A tropical storm Jerry intensified to a hurricane in the Atlantic Ocean on Thursday, just one day after Hurricane Humberto fed the Bermuda.
While Humberto did not directly strike the British nation, the Category 3 storm brought powerful winds reaching speeds in excess of 100 miles per hour and torrential rain, leaving thousands in the dark, downed trees and damaged property.
Jerry of the Tropical Storm that formed on Wednesday turned into a Category 1 hurricane on Thursday morning, bringing with it violent winds and heavy rain as it moves west-northwest.
"The good news is that there is no loss of life," Mr. Keynes said, adding that the country was "getting back on its feet."
"We have passed and everyone is safe." Burtudan's prime minister, David Burt, said in a statement Thursday morning. "[T] is the most important thing."
Mr. Burt, who urged people to check on elderly neighbors and anyone in need of help, pointed out another good news: the birth of a girl.
"Congratulations to those parents whose new arrival brought a welcome note of joy in the midst of the storm," he said.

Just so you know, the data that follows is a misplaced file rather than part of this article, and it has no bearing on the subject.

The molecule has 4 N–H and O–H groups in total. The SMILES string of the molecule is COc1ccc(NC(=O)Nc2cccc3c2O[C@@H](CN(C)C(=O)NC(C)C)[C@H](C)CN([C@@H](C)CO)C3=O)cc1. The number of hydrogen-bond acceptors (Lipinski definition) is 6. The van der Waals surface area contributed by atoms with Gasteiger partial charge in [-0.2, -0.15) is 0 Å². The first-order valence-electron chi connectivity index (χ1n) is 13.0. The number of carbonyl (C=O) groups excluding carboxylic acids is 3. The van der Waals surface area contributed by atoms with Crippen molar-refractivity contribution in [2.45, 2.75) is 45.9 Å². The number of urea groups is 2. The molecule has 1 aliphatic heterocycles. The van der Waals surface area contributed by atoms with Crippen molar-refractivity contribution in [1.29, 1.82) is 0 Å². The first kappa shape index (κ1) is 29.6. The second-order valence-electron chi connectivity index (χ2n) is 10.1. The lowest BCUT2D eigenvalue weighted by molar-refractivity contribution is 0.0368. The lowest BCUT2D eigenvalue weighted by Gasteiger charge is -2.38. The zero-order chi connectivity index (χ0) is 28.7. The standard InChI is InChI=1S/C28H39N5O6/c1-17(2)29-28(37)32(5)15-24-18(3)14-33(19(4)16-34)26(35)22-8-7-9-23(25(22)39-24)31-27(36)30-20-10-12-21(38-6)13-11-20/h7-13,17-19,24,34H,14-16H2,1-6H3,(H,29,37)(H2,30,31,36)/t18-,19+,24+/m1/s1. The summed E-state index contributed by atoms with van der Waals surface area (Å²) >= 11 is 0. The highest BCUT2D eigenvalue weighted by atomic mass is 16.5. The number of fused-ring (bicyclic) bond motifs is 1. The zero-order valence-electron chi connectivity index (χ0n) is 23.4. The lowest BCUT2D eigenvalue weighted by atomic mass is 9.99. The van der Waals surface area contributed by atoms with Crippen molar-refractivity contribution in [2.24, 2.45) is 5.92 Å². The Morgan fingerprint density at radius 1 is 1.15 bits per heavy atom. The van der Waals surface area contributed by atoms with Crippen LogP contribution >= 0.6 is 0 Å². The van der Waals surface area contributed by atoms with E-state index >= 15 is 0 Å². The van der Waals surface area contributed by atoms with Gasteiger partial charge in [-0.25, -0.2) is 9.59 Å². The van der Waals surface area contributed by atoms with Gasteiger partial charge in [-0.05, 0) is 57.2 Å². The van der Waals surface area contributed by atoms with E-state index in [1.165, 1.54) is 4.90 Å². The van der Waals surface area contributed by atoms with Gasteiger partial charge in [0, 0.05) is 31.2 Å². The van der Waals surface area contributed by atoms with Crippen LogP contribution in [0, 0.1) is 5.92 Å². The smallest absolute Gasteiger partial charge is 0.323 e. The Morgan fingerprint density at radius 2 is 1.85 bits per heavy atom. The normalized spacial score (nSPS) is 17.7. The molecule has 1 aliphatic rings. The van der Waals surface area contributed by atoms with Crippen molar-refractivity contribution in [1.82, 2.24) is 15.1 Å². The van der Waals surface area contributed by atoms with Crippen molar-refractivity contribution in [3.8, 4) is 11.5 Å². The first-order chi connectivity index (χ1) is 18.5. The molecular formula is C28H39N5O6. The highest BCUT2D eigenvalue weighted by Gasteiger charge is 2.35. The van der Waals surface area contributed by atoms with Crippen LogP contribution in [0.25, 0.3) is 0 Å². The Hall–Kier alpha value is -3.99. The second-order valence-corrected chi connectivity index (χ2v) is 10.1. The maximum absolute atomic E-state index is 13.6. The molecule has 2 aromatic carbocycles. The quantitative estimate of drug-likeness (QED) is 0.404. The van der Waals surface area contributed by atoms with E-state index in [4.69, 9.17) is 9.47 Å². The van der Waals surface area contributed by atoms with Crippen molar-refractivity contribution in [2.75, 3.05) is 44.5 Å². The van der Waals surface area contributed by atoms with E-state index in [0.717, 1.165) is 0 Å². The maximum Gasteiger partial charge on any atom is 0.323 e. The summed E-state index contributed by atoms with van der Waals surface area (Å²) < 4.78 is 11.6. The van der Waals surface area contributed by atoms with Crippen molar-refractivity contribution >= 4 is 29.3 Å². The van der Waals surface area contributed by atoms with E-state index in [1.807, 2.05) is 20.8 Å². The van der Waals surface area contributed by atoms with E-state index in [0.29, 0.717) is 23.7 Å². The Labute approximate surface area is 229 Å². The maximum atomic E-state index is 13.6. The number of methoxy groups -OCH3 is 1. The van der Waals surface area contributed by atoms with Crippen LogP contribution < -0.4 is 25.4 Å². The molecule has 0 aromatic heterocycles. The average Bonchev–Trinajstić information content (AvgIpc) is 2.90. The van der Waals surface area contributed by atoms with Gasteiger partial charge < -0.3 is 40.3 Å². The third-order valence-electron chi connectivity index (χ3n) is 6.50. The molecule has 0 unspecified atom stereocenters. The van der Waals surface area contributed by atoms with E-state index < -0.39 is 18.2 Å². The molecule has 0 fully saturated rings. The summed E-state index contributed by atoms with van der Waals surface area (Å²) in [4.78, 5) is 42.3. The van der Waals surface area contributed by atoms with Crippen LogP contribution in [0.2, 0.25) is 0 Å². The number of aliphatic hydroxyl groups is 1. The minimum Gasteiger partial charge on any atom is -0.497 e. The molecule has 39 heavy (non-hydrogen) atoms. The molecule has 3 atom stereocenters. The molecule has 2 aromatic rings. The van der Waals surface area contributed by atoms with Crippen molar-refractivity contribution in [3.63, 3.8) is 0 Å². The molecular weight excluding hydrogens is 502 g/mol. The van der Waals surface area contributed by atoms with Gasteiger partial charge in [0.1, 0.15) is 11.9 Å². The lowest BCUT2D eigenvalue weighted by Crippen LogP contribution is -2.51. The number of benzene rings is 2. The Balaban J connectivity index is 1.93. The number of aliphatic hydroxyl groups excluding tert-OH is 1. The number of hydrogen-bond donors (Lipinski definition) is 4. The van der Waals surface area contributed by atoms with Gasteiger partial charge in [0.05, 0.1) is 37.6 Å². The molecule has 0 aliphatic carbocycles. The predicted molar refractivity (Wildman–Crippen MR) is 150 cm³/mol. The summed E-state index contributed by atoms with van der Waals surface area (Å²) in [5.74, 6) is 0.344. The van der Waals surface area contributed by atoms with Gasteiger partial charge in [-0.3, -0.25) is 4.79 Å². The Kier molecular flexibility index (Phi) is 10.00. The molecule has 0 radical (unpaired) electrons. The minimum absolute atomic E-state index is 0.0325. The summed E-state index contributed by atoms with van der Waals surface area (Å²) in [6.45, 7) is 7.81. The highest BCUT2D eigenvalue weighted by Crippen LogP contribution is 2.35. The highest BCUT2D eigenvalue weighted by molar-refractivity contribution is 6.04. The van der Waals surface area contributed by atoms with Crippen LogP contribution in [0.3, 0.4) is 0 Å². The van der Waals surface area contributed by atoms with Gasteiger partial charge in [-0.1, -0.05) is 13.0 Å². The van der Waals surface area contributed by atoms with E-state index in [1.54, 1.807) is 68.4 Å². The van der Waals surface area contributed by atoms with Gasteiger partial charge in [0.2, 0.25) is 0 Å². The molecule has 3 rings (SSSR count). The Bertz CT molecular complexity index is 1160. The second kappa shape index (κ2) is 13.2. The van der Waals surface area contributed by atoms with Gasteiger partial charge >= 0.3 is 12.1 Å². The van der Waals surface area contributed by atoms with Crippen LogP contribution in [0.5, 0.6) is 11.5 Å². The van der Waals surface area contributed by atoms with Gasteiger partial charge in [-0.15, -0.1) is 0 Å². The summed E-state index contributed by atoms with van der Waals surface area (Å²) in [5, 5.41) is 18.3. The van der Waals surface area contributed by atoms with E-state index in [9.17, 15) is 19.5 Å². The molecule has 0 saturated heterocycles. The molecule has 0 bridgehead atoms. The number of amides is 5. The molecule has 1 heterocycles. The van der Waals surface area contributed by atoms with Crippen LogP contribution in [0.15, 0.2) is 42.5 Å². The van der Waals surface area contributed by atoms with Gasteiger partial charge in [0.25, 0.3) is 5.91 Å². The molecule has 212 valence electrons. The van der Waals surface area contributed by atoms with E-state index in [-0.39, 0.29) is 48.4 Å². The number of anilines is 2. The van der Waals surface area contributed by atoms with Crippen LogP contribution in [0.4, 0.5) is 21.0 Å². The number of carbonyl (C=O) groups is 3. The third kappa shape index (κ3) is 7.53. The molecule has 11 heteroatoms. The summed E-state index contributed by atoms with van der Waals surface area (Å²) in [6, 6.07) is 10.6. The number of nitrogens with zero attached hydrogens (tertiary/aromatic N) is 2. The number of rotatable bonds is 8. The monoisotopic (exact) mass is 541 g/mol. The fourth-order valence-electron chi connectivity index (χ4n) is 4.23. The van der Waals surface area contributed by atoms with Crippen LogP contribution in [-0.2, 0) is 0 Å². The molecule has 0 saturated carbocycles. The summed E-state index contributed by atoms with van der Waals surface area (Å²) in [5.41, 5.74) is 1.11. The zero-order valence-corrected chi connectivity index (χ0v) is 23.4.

"There will still be very strong winds, and as hurricanes begin to lose their tropical characteristics, they are increasing," says Michael Brennan, head of the Hurricane Center at Hurricane Center. "Humberto is a very big storm right now. For example, tropical storm force winds rise up to 400 miles from the center, and hurricane force winds extend about 90 miles from the center. "
Such large storms, Mr. Brennan said, are particularly dangerous to" maritime interests. ”
The recent formation of Humberto, Jerry and Imelda – causing severe flooding in Texas – is not uncommon.
"It's certainly not uncommon to have many storms in September, this is the peak of the hurricane season," said Mr. Brennan, noting that people living in hurricane prone areas should keep an eye on updates of potential storms.
The first thing you need to know is your risk, he said. "This will be the basis of your hurricane plan."
In the Pacific, tropical storm Lorena threatens parts of Mexico, prompting the government to issue a hurricane warning for the southern part of the Baja California Peninsula. Forecasters predict that Lorena, who was briefly a Category 1 hurricane, will regain her hurricane status as she approaches the region.